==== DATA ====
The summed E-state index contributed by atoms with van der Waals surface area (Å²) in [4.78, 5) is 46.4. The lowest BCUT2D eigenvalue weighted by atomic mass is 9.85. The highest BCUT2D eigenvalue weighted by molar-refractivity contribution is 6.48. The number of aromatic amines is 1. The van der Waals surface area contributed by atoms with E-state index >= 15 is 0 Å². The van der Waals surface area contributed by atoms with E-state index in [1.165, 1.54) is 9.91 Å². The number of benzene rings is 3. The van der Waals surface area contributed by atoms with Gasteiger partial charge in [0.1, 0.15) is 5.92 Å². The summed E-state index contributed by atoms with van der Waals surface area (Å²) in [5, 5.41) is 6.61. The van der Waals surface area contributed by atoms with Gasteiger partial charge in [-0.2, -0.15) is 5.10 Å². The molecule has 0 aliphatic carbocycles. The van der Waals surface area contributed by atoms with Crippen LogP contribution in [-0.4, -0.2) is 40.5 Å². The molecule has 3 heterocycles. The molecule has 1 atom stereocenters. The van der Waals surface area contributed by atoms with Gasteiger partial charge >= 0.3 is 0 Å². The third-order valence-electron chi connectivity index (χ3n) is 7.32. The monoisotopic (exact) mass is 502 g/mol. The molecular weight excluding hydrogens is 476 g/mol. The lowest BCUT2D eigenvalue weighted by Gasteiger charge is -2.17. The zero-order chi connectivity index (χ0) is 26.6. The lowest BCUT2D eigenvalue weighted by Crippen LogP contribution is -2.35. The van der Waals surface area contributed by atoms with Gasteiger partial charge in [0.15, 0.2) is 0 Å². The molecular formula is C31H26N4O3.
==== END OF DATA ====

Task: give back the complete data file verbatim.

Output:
The summed E-state index contributed by atoms with van der Waals surface area (Å²) in [4.78, 5) is 46.4. The lowest BCUT2D eigenvalue weighted by atomic mass is 9.85. The highest BCUT2D eigenvalue weighted by molar-refractivity contribution is 6.48. The number of aromatic amines is 1. The van der Waals surface area contributed by atoms with E-state index >= 15 is 0 Å². The van der Waals surface area contributed by atoms with E-state index in [1.165, 1.54) is 9.91 Å². The number of benzene rings is 3. The van der Waals surface area contributed by atoms with Gasteiger partial charge in [0.1, 0.15) is 5.92 Å². The summed E-state index contributed by atoms with van der Waals surface area (Å²) in [5, 5.41) is 6.61. The van der Waals surface area contributed by atoms with Gasteiger partial charge in [-0.2, -0.15) is 5.10 Å². The molecule has 0 aliphatic carbocycles. The van der Waals surface area contributed by atoms with Crippen LogP contribution in [-0.4, -0.2) is 40.5 Å². The molecule has 3 heterocycles. The molecule has 1 atom stereocenters. The van der Waals surface area contributed by atoms with Gasteiger partial charge >= 0.3 is 0 Å². The third-order valence-electron chi connectivity index (χ3n) is 7.32. The monoisotopic (exact) mass is 502 g/mol. The molecular weight excluding hydrogens is 476 g/mol. The lowest BCUT2D eigenvalue weighted by Gasteiger charge is -2.17. The zero-order chi connectivity index (χ0) is 26.6. The lowest BCUT2D eigenvalue weighted by Crippen LogP contribution is -2.35. The van der Waals surface area contributed by atoms with Gasteiger partial charge in [0.15, 0.2) is 0 Å². The molecular formula is C31H26N4O3.